10 Unmissable Heritage Destinations in France

With the entire world on lockdown, we’re forced to be armchair travellers for now. But that’s not stopping us from dreaming and planning of the wonderful places we’ll visit once restrictions are lifted. And France is at the top of our list.

Whether you’re a fully-fledged Francophile or simply a traveller who dreams of becoming one, France is a truly special destination. In fact, France has more than its fair share of incredible destinations within its borders.

Beyond the glorious vine-covered countryside and the light-strewn streets of magnificent Paris, France boasts 45 UNESCO-listed World Heritage destinations, which places it near the top of the list for sheer number. Many of these in our opinion also happen to be some of the most incredible. Although it was difficult, we’ve narrowed it down to our top ten – those that have left a mark on our souls after visiting them – and those we can’t wait to visit again.

The Mont-Saint-Michel

The island of Mont-Saint-Michel has been an abbey, a fortress and a prison that dates back to the 8th century. Originally built for protection, the Mont gained importance in 933 when it became part of Normandy, and rose in significance during the Hundred Years’ War when it consistently rebuffed the Kingdom of England’s repeated attempts to seize it. Much of this is due to the swiftly changing tides that swirl around its base but also the many innovative protections added at the time.

We can’t wait to take a step back into medieval times with a guided tour of the Abbey, and a trip to the tiny but serene stone chapel of La Chapelle-Saint-Aubert. And we’ll end the day with a sumptuous meal on La Grande Rue, a street full of tiny shops and exquisite cafes staffed with friendly locals.

Although you cannot visit Mont Saint-Michel today, you can check out a virtual reality tour of it, learning more about the history and architecture, getting closer to Mont Saint-Michel like you could never before.

Pont du Gard

One of the most iconic French images, the Pont du Gard is a magnificent three-tiered arched bridge. In fact, it’s the highest of all structures of this kind in the world, and one of the most visited sites in the south of France with good reason. Incredibly picturesque, the Pont du Gard originally served a very practical purpose as a Roman-era aqueduct built to provide the local town of Nimes with fresh water.

The view of the soaring arches reflected in the still water beneath is simply not to be missed.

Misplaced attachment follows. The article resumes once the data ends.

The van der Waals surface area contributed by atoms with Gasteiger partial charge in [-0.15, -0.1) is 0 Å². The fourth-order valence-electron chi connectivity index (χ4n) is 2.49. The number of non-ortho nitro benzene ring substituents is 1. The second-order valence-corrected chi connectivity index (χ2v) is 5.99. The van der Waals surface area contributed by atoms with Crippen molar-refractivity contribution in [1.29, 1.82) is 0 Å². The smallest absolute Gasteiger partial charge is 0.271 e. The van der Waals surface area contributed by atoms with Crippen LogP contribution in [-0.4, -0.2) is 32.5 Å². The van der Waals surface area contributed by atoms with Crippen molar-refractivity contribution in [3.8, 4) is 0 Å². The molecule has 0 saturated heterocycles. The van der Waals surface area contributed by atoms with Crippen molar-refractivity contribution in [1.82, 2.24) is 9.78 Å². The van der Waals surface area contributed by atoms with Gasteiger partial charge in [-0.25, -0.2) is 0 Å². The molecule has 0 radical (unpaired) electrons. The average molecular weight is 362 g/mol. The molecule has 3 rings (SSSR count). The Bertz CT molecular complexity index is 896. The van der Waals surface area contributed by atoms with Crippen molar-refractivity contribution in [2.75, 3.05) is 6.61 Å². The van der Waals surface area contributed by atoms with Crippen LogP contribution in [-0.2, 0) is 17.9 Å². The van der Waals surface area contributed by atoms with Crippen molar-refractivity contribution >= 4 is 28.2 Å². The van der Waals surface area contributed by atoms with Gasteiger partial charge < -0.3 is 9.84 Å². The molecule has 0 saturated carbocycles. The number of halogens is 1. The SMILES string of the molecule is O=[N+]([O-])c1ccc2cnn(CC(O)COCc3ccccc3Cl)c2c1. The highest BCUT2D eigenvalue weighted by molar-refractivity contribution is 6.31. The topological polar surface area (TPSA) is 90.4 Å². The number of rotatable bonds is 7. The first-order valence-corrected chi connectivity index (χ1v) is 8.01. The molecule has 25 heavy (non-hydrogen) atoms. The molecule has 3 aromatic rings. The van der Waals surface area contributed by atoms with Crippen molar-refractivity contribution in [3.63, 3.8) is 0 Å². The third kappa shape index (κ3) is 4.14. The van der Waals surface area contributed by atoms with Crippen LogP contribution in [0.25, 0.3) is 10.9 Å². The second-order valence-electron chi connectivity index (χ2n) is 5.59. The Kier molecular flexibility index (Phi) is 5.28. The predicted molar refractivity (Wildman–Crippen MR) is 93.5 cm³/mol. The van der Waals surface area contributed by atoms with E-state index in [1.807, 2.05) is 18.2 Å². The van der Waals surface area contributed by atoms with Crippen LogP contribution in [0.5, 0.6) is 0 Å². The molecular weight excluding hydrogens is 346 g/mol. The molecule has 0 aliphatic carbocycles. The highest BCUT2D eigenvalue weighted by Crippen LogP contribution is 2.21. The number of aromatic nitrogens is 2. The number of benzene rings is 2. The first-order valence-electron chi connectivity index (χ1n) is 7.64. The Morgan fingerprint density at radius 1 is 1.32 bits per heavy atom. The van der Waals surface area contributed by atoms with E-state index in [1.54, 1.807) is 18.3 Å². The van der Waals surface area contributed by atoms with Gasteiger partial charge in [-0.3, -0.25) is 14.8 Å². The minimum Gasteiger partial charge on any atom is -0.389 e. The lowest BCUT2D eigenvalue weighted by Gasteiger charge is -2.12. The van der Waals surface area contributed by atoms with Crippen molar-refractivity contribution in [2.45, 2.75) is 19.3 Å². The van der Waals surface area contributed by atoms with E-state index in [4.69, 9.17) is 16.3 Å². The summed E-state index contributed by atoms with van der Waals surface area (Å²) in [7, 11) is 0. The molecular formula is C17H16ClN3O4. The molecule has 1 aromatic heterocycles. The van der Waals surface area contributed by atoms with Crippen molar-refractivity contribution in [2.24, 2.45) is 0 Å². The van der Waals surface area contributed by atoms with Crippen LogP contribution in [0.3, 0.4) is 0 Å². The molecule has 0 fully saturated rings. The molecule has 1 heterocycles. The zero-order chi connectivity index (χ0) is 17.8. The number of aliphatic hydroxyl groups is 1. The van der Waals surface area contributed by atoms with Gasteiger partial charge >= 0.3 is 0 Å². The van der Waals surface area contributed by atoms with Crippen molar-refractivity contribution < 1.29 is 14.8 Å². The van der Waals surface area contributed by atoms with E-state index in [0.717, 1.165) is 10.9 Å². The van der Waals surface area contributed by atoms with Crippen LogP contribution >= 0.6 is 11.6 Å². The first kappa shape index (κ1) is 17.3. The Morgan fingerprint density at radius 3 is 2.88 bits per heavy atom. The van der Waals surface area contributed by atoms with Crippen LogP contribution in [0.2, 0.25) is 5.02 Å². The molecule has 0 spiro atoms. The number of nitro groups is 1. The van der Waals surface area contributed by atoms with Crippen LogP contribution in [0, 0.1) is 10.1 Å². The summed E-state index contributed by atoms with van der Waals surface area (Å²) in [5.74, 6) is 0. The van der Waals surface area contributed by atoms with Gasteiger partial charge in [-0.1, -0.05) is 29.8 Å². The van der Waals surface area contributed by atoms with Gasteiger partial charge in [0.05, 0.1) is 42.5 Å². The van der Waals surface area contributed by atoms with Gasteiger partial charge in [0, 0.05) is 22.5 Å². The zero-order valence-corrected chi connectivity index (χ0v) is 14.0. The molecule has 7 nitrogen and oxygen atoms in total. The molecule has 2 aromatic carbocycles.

Bordeaux, Port de la Lune (Port of the Moon)

The Port de la Lune or the Port of the Moon is named for the swelling crescent shape the River Garonne makes as it crosses the city of Bordeaux. This crossing forms such an important part of the city’s history. It’s so important, in fact, that a crescent shape represents Bordeaux on its crest of arms of Bordeaux. The city and its port have been central to the development of the area over 2,000 years and at one point supplied most of Europe with coffee, cocoa, sugar, cotton and indigo. Today it remains one of the most important commercial hubs in the southwest of France.

The area along the banks of the river boast an incredible stable of historical buildings and landmarks. The quays themselves are also wonderful for a wander. Soon we’ll be able to meander along the wide walkways and take in the honey-coloured stone buildings lining the left bank with both tourists and locals alike.

It’s a beautiful sight you can explore today at home by checking out this virtual reality animated video of the City of Bordeaux.

The banks of the River Seine in Paris

The River Seine in Paris is world-renowned for its beauty and romantic atmosphere, but the five kilometres of riverbank between the Eiffel Tower in the west to Notre-Dame Cathedral in the east is so stunning it’s achieved UNESCO World Heritage listing.

Along this section are some of France’s most unmissable landmarks, such as the Eiffel Tower, the Louvres, the Grand Palais and City Hall. Walking along the tree-lined path once the travel ban is lifted you will truly feel that you’re not only in the heart of Paris, but also the heart of France.